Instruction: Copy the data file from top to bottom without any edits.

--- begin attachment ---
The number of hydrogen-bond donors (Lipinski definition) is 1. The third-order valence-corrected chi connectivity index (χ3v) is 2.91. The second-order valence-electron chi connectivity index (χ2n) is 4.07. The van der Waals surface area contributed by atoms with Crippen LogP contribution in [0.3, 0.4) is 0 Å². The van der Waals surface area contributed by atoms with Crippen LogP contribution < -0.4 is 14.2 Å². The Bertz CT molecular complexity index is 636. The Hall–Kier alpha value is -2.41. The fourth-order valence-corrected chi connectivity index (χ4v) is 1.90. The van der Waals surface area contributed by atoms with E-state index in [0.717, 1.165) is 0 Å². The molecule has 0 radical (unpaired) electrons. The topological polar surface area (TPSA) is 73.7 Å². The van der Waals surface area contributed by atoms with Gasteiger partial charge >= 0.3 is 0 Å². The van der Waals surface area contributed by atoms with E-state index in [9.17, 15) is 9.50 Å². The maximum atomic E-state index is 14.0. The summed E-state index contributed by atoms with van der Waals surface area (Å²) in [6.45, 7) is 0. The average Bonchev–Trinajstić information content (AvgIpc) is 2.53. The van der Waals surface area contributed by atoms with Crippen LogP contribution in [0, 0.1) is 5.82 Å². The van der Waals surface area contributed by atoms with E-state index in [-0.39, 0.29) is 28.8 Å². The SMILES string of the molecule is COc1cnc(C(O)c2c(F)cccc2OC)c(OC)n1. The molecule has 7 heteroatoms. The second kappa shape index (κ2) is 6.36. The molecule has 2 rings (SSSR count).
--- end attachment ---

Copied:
The number of hydrogen-bond donors (Lipinski definition) is 1. The third-order valence-corrected chi connectivity index (χ3v) is 2.91. The second-order valence-electron chi connectivity index (χ2n) is 4.07. The van der Waals surface area contributed by atoms with Crippen LogP contribution in [0.3, 0.4) is 0 Å². The van der Waals surface area contributed by atoms with Crippen LogP contribution < -0.4 is 14.2 Å². The Bertz CT molecular complexity index is 636. The Hall–Kier alpha value is -2.41. The fourth-order valence-corrected chi connectivity index (χ4v) is 1.90. The van der Waals surface area contributed by atoms with E-state index in [0.717, 1.165) is 0 Å². The molecule has 0 radical (unpaired) electrons. The topological polar surface area (TPSA) is 73.7 Å². The van der Waals surface area contributed by atoms with Gasteiger partial charge >= 0.3 is 0 Å². The van der Waals surface area contributed by atoms with E-state index in [9.17, 15) is 9.50 Å². The maximum atomic E-state index is 14.0. The summed E-state index contributed by atoms with van der Waals surface area (Å²) in [6.45, 7) is 0. The average Bonchev–Trinajstić information content (AvgIpc) is 2.53. The van der Waals surface area contributed by atoms with Crippen LogP contribution in [0, 0.1) is 5.82 Å². The van der Waals surface area contributed by atoms with E-state index in [-0.39, 0.29) is 28.8 Å². The SMILES string of the molecule is COc1cnc(C(O)c2c(F)cccc2OC)c(OC)n1. The molecule has 7 heteroatoms. The second kappa shape index (κ2) is 6.36. The molecule has 2 rings (SSSR count).